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(WGHP) — As COVID-19 cases continue to decline, some nurses say they’re beginning to feel the effects of pandemic burnout.

“As a nurse, we seem to put other people first and put ourselves second and it can lead to burnout of the clinical staff,” said Schquthia Peacock, who serves as chair for the North Carolina Nurses Association Council of Nurse Practitioners.

“February or so I considered kind of hitting a wall, emotionally drained,” she said.

Peacock explained more nurses are choosing to retire earlier. Others have accepted travel assignments or moved closer to family.

Audrey Snyder is the associate dean for experiential learning at UNCG’s School of Nursing. She said undergrad prelicensure and RN to BSN programs are still competitive, but fewer students are applying.

“What we’ve seen is the mental health stressors and family stressors that have been associated with the pandemic, and although we had a nursing shortage before the pandemic what we see is that regions have a much greater nursing shortage now,” Snyder said.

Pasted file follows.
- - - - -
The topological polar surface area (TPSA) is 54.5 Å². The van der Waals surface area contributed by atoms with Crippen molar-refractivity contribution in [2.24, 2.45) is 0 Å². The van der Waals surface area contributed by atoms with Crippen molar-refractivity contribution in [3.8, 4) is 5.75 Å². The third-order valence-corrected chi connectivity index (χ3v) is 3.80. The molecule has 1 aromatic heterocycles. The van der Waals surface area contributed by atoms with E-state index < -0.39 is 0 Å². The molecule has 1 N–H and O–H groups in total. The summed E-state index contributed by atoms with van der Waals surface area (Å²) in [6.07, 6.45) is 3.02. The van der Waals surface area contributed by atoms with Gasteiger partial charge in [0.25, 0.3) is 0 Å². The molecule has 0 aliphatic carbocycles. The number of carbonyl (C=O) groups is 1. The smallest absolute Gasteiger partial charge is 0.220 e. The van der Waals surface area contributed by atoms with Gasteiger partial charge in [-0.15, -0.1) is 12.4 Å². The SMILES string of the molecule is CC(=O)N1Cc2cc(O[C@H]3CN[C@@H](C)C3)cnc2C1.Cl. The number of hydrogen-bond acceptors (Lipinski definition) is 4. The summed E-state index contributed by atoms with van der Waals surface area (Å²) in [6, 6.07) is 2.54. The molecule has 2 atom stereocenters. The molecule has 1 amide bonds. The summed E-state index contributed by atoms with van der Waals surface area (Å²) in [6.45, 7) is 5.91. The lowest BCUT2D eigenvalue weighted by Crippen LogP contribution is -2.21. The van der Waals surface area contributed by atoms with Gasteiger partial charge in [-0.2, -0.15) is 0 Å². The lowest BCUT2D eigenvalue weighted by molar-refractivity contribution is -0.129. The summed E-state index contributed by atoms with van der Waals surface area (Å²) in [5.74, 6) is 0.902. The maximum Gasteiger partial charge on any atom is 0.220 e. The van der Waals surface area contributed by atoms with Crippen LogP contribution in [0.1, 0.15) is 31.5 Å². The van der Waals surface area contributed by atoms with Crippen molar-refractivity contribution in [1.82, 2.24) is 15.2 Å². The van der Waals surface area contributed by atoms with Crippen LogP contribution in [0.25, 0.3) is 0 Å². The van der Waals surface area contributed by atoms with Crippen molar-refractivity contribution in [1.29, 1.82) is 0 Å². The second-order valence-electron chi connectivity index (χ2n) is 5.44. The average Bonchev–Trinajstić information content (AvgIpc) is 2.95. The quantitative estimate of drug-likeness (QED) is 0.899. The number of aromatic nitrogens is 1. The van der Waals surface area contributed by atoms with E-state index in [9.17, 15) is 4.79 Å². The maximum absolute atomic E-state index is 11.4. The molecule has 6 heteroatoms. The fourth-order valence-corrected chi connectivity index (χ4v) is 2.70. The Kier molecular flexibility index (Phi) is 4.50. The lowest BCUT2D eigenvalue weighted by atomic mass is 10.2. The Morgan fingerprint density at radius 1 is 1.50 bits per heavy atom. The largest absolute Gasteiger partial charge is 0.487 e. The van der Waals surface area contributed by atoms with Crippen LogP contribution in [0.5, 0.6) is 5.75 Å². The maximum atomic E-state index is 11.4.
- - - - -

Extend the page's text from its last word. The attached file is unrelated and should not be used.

She hopes two new university grants will help attract and retain more nurses. One is focused on furthering education for students interested in maternal health.

The other grant will help further education for 14 students.

“This is a program that is to increase the number of minority and underserved students that would continue on as a nurse to have an advanced degree,” Snyder said.

The pandemic may have stretched some nurses to their max, but Snyder believes it may inspire future health care workers.

“After the World Trade Center incident, more young people wanted to become a firefighter or EMS, and so my hope is that after this large pandemic there will be more young people who say I have a caring heart I want to be a nurse who will go into nursing,” she said.

A spokesperson for Novant Health said the system has a number of plans in place to make sure shortages do not impact patient care, including float pools and other staff sourcing.

A spokesperson for Wake Forest Baptist Medical Center says they actively partner with universities to work to reduce nursing shortages.

Spokespeople would not provide the number of nurses needed for any Triad health system.